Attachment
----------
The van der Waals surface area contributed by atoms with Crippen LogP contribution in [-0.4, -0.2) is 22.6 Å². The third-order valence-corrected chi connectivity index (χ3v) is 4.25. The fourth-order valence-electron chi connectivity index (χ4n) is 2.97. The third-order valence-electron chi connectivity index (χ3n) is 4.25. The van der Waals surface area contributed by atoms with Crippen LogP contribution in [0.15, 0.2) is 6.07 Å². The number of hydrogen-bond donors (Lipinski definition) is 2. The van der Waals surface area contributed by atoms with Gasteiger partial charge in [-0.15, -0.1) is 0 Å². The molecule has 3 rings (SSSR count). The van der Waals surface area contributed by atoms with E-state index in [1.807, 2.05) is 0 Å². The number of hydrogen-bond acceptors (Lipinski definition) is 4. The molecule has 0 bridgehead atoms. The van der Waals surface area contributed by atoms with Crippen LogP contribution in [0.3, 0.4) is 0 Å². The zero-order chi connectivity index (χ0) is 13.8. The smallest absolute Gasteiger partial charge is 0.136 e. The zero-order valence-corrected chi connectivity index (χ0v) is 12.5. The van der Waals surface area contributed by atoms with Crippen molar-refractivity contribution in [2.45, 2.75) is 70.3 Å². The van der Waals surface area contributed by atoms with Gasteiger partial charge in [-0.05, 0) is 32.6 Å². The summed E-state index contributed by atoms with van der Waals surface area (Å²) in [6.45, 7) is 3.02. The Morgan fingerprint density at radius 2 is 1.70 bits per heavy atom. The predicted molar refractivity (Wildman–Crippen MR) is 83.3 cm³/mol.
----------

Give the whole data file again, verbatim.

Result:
The van der Waals surface area contributed by atoms with Crippen LogP contribution in [-0.4, -0.2) is 22.6 Å². The third-order valence-corrected chi connectivity index (χ3v) is 4.25. The fourth-order valence-electron chi connectivity index (χ4n) is 2.97. The third-order valence-electron chi connectivity index (χ3n) is 4.25. The van der Waals surface area contributed by atoms with Crippen LogP contribution in [0.15, 0.2) is 6.07 Å². The number of hydrogen-bond donors (Lipinski definition) is 2. The van der Waals surface area contributed by atoms with Gasteiger partial charge in [-0.15, -0.1) is 0 Å². The molecule has 3 rings (SSSR count). The van der Waals surface area contributed by atoms with E-state index in [1.807, 2.05) is 0 Å². The number of hydrogen-bond acceptors (Lipinski definition) is 4. The molecule has 0 bridgehead atoms. The van der Waals surface area contributed by atoms with Crippen LogP contribution in [0.3, 0.4) is 0 Å². The zero-order chi connectivity index (χ0) is 13.8. The smallest absolute Gasteiger partial charge is 0.136 e. The zero-order valence-corrected chi connectivity index (χ0v) is 12.5. The van der Waals surface area contributed by atoms with Crippen molar-refractivity contribution in [2.45, 2.75) is 70.3 Å². The van der Waals surface area contributed by atoms with Gasteiger partial charge in [-0.05, 0) is 32.6 Å². The summed E-state index contributed by atoms with van der Waals surface area (Å²) in [6.45, 7) is 3.02. The Morgan fingerprint density at radius 2 is 1.70 bits per heavy atom. The predicted molar refractivity (Wildman–Crippen MR) is 83.3 cm³/mol.